The Lover

Sometimes known as the friend, partner, intimate, enthusiast, sensualist, or team-builder, the Lover is all about creating lasting, meaningful relationships. They thrive in situations that bring them closer to the things they love.

The Lover performs best under mutually-beneficial arrangements. They are no stranger to dedication and commitment, will show appreciation and gratitude for others without being prompted, and are quickest to (excuse the cliches) wear their heart on their sleeve and view the world through rose-tinted glasses.

They are terrified of being alone. Getting excluded from the group, not having their passions reciprocated or even acknowledged are some of the greatest fears for the Lover, who usually has such a narrow, precise goal that anything less than bliss will leave them broken-hearted. The Lover rarely recovers from this sort of loss.

The Lover’s shadow can take many forms. As a chameleon, thy can risk losing their own self-identity in trying to remake themselves into the image their desired wishes, or can grow so bitter over their failure that they will obstruct the path of their scorning love, or naive people who remind them of their former, innocent passion. The shadow side of the Lover is also one of the most dangerous, as he can not be reasoned with. There is no life for the Lover after loss of love, and many times, they are willing to take many down with them in a final, fitting end. They can also have commitment problems, objectify their desire, and become addicts in the pursuit of recreating the instigating emotion.

EXAMPLES

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Recommended Reading:

Other Posts in this Series:

Archetypes-Innocent
Archetypes-everyperson
Archetypes-Hero
Archetypes-Caregiver
Archetypes-Explorer
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Archetypes: Outlaw

Rules are made to be broken, and without those at the ready to test the status quo, they never would be.

The Outlaw, or Rebel, is a fiction favorite, striding through their worlds with a confidence bordering on arrogance and shaking the foundations their society has always known — often doing so with little to no help at all from those around them.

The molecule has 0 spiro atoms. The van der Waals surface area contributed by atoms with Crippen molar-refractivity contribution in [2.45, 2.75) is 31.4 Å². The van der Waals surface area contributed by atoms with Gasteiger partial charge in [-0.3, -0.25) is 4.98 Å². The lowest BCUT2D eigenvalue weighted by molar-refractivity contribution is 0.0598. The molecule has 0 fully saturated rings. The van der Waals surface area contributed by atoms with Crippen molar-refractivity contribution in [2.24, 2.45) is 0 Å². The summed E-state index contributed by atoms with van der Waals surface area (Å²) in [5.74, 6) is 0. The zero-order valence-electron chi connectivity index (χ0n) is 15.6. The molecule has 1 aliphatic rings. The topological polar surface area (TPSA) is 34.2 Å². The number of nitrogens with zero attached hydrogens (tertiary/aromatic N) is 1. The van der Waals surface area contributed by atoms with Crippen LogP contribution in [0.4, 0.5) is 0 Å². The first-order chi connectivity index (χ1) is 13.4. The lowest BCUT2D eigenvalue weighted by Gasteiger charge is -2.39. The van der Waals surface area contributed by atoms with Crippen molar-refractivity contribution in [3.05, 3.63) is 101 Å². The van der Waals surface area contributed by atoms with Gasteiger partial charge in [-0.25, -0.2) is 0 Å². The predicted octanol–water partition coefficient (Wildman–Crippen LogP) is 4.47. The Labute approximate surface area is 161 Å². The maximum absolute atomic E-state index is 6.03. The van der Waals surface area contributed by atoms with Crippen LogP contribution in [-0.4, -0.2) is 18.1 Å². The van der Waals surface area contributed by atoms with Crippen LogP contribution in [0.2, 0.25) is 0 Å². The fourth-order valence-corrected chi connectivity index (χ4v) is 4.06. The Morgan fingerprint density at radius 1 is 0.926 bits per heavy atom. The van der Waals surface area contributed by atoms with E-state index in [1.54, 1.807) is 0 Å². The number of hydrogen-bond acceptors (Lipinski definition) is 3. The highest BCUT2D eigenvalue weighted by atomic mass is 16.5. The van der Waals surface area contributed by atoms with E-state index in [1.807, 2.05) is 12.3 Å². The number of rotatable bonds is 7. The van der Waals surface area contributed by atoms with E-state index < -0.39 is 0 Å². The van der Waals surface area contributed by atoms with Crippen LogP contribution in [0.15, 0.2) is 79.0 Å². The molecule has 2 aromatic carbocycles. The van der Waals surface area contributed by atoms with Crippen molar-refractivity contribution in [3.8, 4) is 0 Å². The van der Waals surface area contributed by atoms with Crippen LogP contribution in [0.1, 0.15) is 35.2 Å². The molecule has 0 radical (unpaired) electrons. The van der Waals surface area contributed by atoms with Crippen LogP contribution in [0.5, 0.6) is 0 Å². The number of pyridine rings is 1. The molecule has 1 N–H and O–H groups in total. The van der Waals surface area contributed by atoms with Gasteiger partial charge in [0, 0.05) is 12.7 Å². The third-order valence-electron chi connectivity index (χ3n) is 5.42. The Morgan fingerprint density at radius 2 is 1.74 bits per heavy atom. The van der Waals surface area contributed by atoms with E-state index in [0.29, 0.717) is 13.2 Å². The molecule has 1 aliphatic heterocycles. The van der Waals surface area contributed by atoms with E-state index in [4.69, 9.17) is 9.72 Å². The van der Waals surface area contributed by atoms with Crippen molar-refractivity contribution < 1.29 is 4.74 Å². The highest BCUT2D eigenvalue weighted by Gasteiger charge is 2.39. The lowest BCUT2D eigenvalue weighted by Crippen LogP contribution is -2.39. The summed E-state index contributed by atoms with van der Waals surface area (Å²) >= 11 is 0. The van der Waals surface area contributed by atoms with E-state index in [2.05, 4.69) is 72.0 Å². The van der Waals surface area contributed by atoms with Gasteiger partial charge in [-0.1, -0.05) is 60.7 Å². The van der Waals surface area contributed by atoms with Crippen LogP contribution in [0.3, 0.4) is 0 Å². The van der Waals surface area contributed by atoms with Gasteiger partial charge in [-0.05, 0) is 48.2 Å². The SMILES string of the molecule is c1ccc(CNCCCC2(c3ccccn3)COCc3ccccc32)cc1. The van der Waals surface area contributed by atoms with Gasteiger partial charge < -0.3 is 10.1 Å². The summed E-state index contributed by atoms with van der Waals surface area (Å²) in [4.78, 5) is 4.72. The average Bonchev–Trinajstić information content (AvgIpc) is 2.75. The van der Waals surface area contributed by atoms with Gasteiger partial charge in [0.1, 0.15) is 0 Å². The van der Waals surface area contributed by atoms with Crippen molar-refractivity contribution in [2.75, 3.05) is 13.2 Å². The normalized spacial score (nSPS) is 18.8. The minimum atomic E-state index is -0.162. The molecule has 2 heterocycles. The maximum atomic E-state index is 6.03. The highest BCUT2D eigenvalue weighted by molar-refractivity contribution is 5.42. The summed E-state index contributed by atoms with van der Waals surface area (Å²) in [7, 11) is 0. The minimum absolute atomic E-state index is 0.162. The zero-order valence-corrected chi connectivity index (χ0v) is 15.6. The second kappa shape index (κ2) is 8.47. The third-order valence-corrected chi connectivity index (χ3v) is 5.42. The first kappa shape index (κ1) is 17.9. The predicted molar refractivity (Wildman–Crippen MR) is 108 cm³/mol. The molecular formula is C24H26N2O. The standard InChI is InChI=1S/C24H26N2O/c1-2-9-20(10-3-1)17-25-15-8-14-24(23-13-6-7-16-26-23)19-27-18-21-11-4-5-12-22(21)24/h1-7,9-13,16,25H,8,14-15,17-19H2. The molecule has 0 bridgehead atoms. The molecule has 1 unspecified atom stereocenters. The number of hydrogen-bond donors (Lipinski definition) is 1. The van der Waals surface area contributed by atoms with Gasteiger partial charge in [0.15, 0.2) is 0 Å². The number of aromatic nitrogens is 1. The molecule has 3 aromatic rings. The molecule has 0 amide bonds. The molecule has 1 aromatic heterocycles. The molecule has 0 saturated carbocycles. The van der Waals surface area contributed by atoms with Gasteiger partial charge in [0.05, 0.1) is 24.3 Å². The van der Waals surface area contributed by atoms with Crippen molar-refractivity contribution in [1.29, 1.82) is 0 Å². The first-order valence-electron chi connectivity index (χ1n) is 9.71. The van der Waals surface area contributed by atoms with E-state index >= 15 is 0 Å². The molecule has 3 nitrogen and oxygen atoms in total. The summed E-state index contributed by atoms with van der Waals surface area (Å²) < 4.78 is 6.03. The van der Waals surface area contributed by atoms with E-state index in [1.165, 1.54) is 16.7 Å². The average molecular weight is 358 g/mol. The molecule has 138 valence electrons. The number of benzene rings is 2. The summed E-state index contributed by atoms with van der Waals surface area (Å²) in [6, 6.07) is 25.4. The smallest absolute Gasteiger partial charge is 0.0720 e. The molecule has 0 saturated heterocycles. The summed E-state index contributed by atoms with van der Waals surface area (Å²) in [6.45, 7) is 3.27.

They speak to a base human desire to break free of the rules and constraints of regular life. Take ten minutes to listen to any radio station: the message is loud and clear. Pop, Rock n’ Roll, and Punk have all gotten their popularity by settling in the heart of the listener, and make them feel the blood of the Rebel pumping through their veins.

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THE TWELVE ARCHETYPES


 The Outlaw

Also known as the rebel, revolutionary, iconoclast, and misfit, the Outlaw is the archetype that lives for revolution.

The Outlaw, though often motivated by a need to better the world through somewhat questionable means, can also have a desire for revenge against atrocities committed against her.

Independent and radical, the Outlaw employs outrageous or disruptive, shocking habits to shake those they interact with out of complacency.

Though the Outlaw can also be a strong advocate for change, the methods they often employ to get the attention of their oppressor can be outright dangerous or misguided. They can also be dogmatic about their own perspective, and outcast those who do not fit their definition of “good,” thus repeating the cycle of society they are trying to break out of. It is not uncommon for them to turn to crime that harms innocent people on the sidelines, and in the process, lose their way, as well as their sense of morality. They often alienate their friends or those who would otherwise support them.

EXAMPLES

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Recommended Reading:

Other Posts in this Series:

Archetypes-Innocent
Archetypes-everyperson
Archetypes-Hero
Archetypes-Caregiver